A third serious disadvantage of clay-based drilling fluids arises out of the thixotropic nature of the fluid. The separation of drilled particles is inhibited by the gel strength of the drilling mud. Settling of the drilled particles can require rather long periods of time and require settling ponds of large size.
Other disadvantages of clay-based drilling fluids are their (1) tendency to prevent the escape of gas bubbles, when the viscosity of the mud raises too high by the incidental addition of hydratable material, which can result in blowouts; (2) the need for constant human control and supervision of the clay-based fluids because of the expectable, yet unpredictable, variations in properties; and (3) the formation of a thick cake on the internal surfaces of the wellbore.
Fresh water wellbore fluids avoid many of the clay-based fluid problems, but may cause hydration of the formation. The brines have the advantage of containing hydration inhibiting materials such as potassium chloride, calcium chloride or the like. Quite apparently any solid particulate material would be easily separated from the brine solution since it is not hydrated. Thus, the properties of the brine are not changed by solid particulate matter from the wellbore. Similarly, since there is no opportunity for gas bubbles to become entrapped, blowouts are less likely in a clay-free brine-type wellbore fluid.
Thus, the wellbore art now has two competing and incompatible water based systems which can be used in a full range of wellbore operations, i.e., the problem plagued clay-based wellbore fluids or the improved clay-free wellbore fluids, principally brines. In many areas of application, as noted above, clay-free brines are already the usual selection.
Quite frequently guar gum has been used as a water loss control agent in wellbore fluids, in the same manner as starch, other natural gums, such as karaya, psyllium, tragacanth, talha, locust bean, ghatti and the like, cellulosic derivatives, such as carboxymethyl cellulose, carboxymethyl hydroxyethyl cellulose, synthetic polymers such as polyacrylic acid, polyethylene glycol etc. However, the stability of these materials has been a continuing problem, which usually means early and frequent make up of the water loss control material in wellbore operations.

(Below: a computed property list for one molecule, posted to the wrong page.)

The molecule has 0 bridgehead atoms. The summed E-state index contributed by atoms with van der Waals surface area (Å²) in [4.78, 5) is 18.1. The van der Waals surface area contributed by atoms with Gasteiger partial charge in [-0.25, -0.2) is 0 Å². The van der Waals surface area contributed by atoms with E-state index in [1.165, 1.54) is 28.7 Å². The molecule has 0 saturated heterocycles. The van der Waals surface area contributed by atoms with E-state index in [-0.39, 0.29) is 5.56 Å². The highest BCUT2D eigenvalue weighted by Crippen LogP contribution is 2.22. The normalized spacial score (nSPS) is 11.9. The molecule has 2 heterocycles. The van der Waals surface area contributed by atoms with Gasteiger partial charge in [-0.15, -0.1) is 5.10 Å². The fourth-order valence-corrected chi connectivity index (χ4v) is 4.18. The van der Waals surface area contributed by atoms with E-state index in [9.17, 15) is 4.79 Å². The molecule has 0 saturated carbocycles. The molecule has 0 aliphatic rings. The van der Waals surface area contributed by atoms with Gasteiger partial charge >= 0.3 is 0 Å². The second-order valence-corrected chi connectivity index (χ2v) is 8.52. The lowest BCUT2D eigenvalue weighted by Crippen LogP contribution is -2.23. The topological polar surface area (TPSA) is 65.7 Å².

When a non-clay wellbore fluid is used for a purpose requiring relatively high viscosity, for example drilling, it is generally necessary to employ an additive to thicken the fluid to the point where it will have the necessary carrying capacity. Several additives to increase viscosity are commercially available, but most if not all of these have one or more limitations. The viscosifier may be slow to yield, i.e., it may take 15 minutes or more from the time of addition to the time when the fluid becomes thick enough to carry the cuttings. The additives may be effective over only a narrow low temperature range, permitting the fluid to thin out again when a higher temperature is reached. In addition, most of the viscosifiers have a limited service life, again thinning out after a period of use.
Many of the water loss additives has been found to be suited for providing non-structured viscosity to non-clay wellbore fluids. Guar gum can provide non-structured, i.e., non-thixotropic viscosity to wellbore fluids. These materials are water soluble and non-ionic, thus they are not susceptible to being expelled from a brine solution, for example as are the soluble salts of carboxymethyl cellulose. The term "non-structured viscosity" as used here means one wherein viscosity is obtained by physio-chemical rather than by physical means. Asbestos and attapulgite are examples of the types of materials employed to obtain structured viscosity.
The non-structured viscosity provides another unique benefit in that the carrying capacity will vary in the agitated and non-agitated states, so that when, for example, the agitation is reduced in a separating tank the carrying capacity will drop off and the cuttings and the like from the wellbore will fall out of the fluid, yet when agitated there is ample carrying capacity to carry the cuttings and the like to the surface from the wellbore.
Unfortunately, the noted instability of these materials in boreholes and have made them unsuited as viscosifiers and relegated them to the task of a water loss additive in clay-based fluids.
U.S. Pat. No. 3,878,110 to Miller et al discloses drilling fluids having improved water loss and rheological properties containing dolomite and CaO, MgO, or a mixture thereof and optionally a starch. It has been determined that CaO is detrimental to the rheological properties of starch and guar gum in the absence of dolomite. Even the presence of MgO does not overcome the detriments caused by the CaO.
It is an advantage of the present additive compositions that it has extended stability and effectiveness over a higher temperature range. A particular feature is that faster yields are obtained by using the additive composition in wellbore fluids. A particular advantage of the present additive composition is that the water loss effectiveness is greater and is extended beyond that normally achieved with guar gum. These and other advantages and features of the present invention will be apparent from the disclosure, descriptions and teachings set out below.